This until now was a surrogate for my passion. I could keep on itching at the surface of new technology, reverse engineering pathways of the internet and use my prerogative for connecting people to ghost around the advancements and sciences I secretly studied on my own.

My client list was growing, I was connecting people, I was feeling more confident in myself. A worthiness I had finally realised for myself was true inspite of my bullshit troubled past.

Women grow up accustomed to harassment, it can make us feel vulnerable, invalid, and those that make it to success in life can often have a chip on their shoulder in defence of that invalidity. Always defending ourselves -but in putting up a fight we are striking the first blow- and harming once again, how others perceive us. The path of a woman in this world was clear to me that we keep our heads low to avoid becoming a treacherous target.

Then there’s me, sexually abused from childhood, sequestered from real life, I had run away and defied my upbringing to figure out a better way of surviving. I already felt like damaged goods, so no chance of ever really relying on someone to do that for me, I had to do that myself. Ill-prepared I made a few mistakes early on, but I know what they are and am neither ashamed or in a hurry to defend them. I accept them, it’s what happens when you’ve never lived in the real world.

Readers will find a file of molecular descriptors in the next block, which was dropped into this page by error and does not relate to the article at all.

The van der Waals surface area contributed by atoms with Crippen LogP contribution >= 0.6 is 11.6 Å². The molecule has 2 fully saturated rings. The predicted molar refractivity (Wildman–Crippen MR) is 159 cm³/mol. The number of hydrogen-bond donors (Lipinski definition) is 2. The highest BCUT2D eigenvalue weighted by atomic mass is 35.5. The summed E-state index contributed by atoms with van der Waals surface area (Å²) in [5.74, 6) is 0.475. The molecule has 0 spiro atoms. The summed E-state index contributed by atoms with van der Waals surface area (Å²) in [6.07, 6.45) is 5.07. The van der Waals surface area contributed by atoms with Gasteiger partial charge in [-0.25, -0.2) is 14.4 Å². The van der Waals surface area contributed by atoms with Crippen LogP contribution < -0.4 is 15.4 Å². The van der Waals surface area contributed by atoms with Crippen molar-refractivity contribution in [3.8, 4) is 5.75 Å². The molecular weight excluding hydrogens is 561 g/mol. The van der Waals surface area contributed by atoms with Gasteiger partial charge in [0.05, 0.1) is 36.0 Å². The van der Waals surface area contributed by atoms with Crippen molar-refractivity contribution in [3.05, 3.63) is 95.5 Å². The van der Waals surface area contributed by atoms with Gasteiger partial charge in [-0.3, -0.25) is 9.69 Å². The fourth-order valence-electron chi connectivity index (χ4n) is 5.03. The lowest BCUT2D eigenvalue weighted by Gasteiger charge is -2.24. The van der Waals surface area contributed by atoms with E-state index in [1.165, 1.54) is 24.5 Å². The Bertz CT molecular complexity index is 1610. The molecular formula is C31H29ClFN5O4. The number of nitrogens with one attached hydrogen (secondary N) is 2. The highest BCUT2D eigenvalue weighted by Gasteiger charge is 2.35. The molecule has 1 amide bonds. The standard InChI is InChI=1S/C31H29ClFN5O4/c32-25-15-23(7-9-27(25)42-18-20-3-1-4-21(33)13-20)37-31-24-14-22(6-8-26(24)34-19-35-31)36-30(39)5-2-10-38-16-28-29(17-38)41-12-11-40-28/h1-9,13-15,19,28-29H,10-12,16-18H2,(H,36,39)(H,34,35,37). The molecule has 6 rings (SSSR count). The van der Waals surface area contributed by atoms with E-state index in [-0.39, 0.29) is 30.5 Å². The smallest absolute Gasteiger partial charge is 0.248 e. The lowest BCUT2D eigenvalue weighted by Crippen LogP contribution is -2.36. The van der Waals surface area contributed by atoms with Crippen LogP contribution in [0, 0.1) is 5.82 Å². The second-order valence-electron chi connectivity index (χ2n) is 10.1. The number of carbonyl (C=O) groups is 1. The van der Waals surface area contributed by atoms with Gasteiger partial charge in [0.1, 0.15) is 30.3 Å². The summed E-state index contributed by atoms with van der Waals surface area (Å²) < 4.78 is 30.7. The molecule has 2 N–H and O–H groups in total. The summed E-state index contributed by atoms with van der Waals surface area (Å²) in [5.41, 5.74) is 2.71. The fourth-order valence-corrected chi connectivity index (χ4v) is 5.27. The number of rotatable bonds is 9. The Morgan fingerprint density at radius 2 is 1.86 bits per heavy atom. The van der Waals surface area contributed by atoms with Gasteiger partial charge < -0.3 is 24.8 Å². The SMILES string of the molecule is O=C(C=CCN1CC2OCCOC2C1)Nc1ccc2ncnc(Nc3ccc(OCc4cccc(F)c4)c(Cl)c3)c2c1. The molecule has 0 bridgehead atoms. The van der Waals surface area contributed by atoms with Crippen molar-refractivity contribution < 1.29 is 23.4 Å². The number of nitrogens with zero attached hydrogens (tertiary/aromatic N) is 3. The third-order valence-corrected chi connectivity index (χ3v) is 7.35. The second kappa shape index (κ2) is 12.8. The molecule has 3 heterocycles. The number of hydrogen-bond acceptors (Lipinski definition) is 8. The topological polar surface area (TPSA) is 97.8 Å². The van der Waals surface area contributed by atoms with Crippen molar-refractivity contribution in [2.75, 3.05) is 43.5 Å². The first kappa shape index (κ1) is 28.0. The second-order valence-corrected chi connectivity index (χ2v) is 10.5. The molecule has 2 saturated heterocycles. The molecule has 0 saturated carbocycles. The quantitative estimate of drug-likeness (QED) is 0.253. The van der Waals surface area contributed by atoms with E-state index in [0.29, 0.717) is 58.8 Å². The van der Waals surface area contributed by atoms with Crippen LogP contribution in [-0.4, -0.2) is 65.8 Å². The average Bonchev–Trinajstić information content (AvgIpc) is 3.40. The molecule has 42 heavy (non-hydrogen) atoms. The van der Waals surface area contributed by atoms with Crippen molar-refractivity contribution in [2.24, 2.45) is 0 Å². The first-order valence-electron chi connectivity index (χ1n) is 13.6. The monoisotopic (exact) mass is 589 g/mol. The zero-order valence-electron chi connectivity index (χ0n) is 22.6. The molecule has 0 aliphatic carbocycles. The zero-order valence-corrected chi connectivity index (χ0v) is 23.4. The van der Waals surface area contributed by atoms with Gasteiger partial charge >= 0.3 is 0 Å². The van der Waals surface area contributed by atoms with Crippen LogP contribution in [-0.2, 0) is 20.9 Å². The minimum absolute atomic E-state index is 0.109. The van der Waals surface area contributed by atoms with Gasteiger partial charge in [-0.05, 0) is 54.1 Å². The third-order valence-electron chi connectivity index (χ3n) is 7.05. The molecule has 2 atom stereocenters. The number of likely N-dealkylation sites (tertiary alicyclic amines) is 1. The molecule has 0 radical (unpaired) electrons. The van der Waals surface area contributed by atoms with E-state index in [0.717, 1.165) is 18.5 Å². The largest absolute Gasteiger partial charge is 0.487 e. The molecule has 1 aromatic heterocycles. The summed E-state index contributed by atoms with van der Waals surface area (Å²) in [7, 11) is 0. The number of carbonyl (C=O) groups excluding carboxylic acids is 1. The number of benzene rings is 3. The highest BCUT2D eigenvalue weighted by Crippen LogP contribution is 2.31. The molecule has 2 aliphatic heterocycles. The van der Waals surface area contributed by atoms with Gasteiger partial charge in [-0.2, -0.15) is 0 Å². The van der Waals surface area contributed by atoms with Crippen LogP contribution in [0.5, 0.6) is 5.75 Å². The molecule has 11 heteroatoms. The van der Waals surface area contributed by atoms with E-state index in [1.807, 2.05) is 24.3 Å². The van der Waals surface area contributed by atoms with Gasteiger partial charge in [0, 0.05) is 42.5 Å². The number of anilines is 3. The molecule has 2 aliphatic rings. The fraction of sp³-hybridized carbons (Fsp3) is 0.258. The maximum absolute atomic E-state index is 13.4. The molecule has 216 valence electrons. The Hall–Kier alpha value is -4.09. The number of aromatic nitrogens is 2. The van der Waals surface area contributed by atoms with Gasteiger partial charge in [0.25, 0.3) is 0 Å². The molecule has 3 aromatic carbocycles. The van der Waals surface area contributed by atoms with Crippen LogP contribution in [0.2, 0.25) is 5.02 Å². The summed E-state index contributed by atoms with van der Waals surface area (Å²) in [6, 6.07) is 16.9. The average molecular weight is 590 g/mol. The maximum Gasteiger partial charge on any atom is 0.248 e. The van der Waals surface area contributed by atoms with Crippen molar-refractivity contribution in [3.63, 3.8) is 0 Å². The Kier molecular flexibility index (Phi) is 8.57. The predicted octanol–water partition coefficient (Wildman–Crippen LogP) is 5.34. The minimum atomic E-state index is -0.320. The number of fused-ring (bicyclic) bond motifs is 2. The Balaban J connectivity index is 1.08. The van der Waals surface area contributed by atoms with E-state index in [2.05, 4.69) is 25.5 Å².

So, in the hacker world with access to the big-data of human behaviour, I could identify the outliers and look to specific personas -their history and interests- to study, this became something of a life-blueprint I could learn from.

I made it my objective to look for outlying role-models and study their evolution to success, such that I might learn how to draw out the poison from within sedating me. I don’t feel a need to copy other people, rather to find the source of their passion and find my own. Without parenting in my life, I had to find my own role models who I identified at the center of building a community. They were industrialists, factory owners, and work agency owners. They became the surrogate blueprint I wanted to learn from.